The Silence of the Whistleblowers
Updated: Feb 8
During the height of crisis medical professionals and supporting essential workers fought on two fronts: the virus and corporate threats. The former is self-explanatory. The latter was (and still is) under the C-suite’s sword of Domacles that threatened the front-line, life- saving medical shock troops with job losses for justifiably demanding first & foremost more and better-quality safety protection.
Corporate’s behavior during the initial stages of a once-in-a-century pandemic that was killing thousands daily supported a deep and disturbing sadism towards their workers and society. While everyone donned masks for protection, corporations removed theirs and showed everyone the beast underneath the smarmy public relations smile.
For this reason the nature and convenience of remote work connecting workers 24/7 is a heaven sent cover for corporate malfeasance to operate silently often without leaving a trace on a steroid-infused level.
The economic implosion provides both corporations and government agencies the perfect cover for mass layoffs while intimidating the “surviving” workers, most of whom are working remotely or in the office part-time, into complying to their “Simon says” tune otherwise risk joining the unemployed masses on the ever growing food bank lines.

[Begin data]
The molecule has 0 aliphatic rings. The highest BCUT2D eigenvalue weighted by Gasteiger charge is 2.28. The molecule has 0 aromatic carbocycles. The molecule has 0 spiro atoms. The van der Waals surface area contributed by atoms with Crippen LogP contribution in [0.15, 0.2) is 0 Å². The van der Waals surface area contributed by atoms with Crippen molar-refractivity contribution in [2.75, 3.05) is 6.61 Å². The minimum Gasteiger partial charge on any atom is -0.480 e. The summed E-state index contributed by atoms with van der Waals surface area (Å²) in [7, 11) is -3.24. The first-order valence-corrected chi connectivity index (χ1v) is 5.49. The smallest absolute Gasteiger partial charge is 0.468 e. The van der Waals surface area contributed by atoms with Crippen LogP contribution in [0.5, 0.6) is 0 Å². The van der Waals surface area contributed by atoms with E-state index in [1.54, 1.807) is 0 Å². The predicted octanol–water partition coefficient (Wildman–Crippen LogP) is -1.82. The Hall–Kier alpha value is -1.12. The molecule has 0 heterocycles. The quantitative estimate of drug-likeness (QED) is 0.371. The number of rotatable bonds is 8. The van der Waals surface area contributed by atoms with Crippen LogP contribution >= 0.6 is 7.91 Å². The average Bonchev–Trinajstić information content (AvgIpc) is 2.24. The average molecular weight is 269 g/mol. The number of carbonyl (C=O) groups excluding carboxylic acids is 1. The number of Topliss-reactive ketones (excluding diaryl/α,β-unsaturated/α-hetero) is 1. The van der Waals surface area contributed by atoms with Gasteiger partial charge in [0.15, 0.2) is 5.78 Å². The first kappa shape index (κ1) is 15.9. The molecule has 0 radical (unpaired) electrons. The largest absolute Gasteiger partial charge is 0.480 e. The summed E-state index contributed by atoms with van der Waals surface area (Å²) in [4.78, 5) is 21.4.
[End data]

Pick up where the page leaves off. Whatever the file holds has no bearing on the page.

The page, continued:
Public-Private Partnership Power Unchained
The hyper-competitive global economy is the catalyst not only to protect market share and profits but also survival. This reality gently pushes even executives in credible and trustworthy firms into a dark place.
Present-day across many industries executives are seeking and receiving board approval for generous bonuses before the firm files for bankruptcy. This has happened most egregiously in the US shale oil industry in which only a handful of companies were profitable or controlled costs for many years. Yet the executives were “rewarded” with huge bonuses while hundreds of employees were let go.
Corporations continue to maintain an asymmetrical organizational chart with respect to lack of diversity often front-loaded with exclusively male Caucasian executives. Even with societal pressures through the Black Lives Matter and other movements, the economic recession/depression gives corporations the cover in delaying the implementation of meaningful changes. Corporations pacify their critics by announcing with great fanfare the establishment of (exploratory) committees while dragging their Ferragamos on making commitments until the pressure eases. To put it bluntly the world of corporate ethics has become a meaningless mantra.